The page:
Gary McFarland ‘The In Sound’ / ‘Soft Samba’ CD (ACE) 4/5

Composer, conductor, arranger and vibraphonist extraordinaire, Gary McFarland had a singular vision of music that was very much in tune with the major innovations in pop music in the 1960s and adapted to this to the idiom of jazz, with various other elements incorporated including Brazilian music and western classical. This well-rounded CD captures the mood of his mid-1960s Verve period and is a fine example of what he was capable of, surrounded by some of the most gifted of studio session musicians, and these include among others Kenny Burrell, Richard Davis, Willie Bobo and Candido Camero, Grady Tate and Jimmy Cleveland. Born in Los Angeles in 1933,McFarland was, by 1965, a fully matured musician who worked closely with other musicians on the Impulse and Verve labels. On the former, where he started to record, he struck up a personal friendship and collaborative partnership with guitarist Gabor Szabo, and albums such as ‘Gypsy 66’ and his own, ‘Simpatico’, brought him wider attention and a contract with Verve. This extended over six albums.

Both albums follow a similar trajectory of covers of popular songs of the day in instrumental coupled with some choice original material. The first of these, ‘The In Sound’, is, to these ears, the stronger of the two with meatier soloing and some memorable self-compositions, most notably, ‘Fried bananas’ and the evocative, ‘Hills of Verdugo’. New emerging talents including the songwriter duo of Burt Bacharach and Hal David, and, ‘Here I Am’, is a relatively early cover of one such song. The Rolling Stones were only just beginning to make inroads into the American market, but McFarland was hip to their sound and, ‘(I can’t get no) Satisfaction’, is a lovely interpretation and ends the album on a high.

The second album, ‘Soft samba’, which actually came out a year previous, is strongly influenced by the then hit making machine of the Lennon and McCartney songbook and that is most certainly reflected in the number of their songs reworked here. The more reflective, ‘And I Love Her’, works best and the catchy, ‘She Loves You’, is instantly recognisable. Other jazz musicians went into more depth on their covers, such as Grant Green whose, ‘I Want To Hold Your Hand’, is a superior version, helped in no small part by the efforts of left-field Hammond organist, Larry Young. Actually, the strongest covers lie elsewhere with, ‘From Russia With Love’, illustrating that McFarland was in tune with other composers. The only pity is that the world of cinema did not have the foresight to recognise McFarland as a gifted composer whose music was ideally transferable to the wide-screen. That recognition alone might just have prolonged the musician’s life a little longer. Gary McFarland was intuitive enough to spot a good tune ripe for reworking and in, ‘The Good Life’, he had the good fortune to identify a song that would become over time a jazz standard, with arguably the best interpretation of all coming from singer Betty Carter.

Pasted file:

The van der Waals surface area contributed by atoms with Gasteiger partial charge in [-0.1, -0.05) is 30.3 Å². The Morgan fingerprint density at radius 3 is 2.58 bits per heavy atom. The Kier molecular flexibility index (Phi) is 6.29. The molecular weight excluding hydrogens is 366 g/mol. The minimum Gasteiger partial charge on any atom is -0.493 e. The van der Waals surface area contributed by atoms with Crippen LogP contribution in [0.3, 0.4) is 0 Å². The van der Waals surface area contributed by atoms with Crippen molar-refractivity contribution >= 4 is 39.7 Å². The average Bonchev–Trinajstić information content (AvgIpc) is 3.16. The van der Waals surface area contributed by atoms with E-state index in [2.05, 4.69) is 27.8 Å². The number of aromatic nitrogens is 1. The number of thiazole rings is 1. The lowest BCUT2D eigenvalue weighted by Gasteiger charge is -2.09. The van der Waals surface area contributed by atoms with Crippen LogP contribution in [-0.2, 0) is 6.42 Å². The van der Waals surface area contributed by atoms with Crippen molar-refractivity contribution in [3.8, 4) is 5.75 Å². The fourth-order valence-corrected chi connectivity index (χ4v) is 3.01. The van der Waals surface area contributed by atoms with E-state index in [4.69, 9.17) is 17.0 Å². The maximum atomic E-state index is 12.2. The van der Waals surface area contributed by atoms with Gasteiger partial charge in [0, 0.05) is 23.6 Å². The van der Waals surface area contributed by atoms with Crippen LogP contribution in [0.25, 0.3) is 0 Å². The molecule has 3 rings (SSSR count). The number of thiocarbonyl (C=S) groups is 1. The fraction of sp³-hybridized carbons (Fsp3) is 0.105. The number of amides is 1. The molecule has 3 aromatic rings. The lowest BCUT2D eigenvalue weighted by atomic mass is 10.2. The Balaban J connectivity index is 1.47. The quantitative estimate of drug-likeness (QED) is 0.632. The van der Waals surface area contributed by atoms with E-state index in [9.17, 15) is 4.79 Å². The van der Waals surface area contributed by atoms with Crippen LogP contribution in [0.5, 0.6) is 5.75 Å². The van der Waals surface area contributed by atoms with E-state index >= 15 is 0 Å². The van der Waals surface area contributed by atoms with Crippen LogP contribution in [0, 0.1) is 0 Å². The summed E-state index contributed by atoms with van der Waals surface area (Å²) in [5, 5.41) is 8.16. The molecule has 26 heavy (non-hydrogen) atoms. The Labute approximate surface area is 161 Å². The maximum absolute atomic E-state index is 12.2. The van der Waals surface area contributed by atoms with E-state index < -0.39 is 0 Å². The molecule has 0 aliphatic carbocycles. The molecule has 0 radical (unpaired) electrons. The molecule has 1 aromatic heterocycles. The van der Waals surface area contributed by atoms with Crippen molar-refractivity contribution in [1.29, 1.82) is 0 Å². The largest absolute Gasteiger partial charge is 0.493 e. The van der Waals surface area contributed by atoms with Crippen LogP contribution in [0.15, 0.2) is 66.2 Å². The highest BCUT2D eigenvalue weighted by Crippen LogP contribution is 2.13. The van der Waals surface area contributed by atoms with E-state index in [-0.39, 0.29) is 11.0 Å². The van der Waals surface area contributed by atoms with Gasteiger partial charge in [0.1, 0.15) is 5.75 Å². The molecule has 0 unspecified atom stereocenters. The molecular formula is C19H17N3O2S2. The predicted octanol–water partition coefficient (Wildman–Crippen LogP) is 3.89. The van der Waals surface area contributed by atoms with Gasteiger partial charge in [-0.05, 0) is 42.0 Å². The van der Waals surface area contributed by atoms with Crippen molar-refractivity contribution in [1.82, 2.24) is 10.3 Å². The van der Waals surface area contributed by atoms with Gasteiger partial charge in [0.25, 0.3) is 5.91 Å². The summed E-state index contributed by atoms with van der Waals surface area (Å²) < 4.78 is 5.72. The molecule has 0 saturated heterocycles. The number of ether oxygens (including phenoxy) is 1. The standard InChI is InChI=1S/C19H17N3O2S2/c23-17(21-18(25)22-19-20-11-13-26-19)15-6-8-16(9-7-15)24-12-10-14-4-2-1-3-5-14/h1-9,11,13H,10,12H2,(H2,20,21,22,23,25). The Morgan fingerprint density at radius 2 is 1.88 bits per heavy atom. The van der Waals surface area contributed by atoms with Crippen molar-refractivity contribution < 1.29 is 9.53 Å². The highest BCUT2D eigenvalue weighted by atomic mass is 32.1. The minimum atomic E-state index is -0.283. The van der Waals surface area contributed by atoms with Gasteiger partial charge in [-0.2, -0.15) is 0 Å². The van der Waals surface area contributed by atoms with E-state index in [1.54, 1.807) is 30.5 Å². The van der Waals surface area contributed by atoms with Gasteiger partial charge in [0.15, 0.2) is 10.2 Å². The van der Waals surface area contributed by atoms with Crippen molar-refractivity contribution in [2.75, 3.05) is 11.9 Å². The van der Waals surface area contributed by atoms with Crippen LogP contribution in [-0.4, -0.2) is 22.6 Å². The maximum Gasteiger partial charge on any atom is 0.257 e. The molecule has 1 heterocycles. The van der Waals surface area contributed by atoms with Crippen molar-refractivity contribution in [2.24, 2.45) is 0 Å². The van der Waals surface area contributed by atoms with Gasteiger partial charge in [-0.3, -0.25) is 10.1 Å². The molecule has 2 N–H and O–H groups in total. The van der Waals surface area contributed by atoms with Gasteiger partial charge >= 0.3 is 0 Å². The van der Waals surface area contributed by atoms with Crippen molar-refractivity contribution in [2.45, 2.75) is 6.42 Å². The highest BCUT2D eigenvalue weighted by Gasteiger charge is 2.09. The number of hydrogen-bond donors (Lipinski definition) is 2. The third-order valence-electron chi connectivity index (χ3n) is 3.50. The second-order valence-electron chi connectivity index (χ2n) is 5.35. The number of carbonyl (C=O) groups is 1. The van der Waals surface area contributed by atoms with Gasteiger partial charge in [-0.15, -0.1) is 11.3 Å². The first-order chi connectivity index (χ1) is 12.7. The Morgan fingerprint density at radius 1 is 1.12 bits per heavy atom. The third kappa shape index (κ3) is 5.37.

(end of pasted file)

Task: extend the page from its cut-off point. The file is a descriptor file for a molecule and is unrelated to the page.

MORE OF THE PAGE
An authoritative twenty page booklet complete with facsimile front and cover sleeves and a plethora of historical background information comes courtesy of Douglas Payne who is a fountain of knowledge on the musician in that he is at once the guardian of the Gary McFarland archive ( as well as a contributor to a documentary film on the musician, ‘This is Gary McFarland’. An ideal follow-up to this pairing would be the 1968 album on Verve, ‘Scorpio and other Signs’, which ended his six album tenure at the label. McFarland subsequently set up and co-founded his own record label, Skye records, along with Szabo and fellow vibraphonist, Cal Tjader, collaborating directly with the latter on, ‘Solar Heat’. Sadly, Gary McFarland was to pass away just three years later in 1971, aged just thirty-eight. The music is well worthy of a retrospective examination.

Tim Stenhouse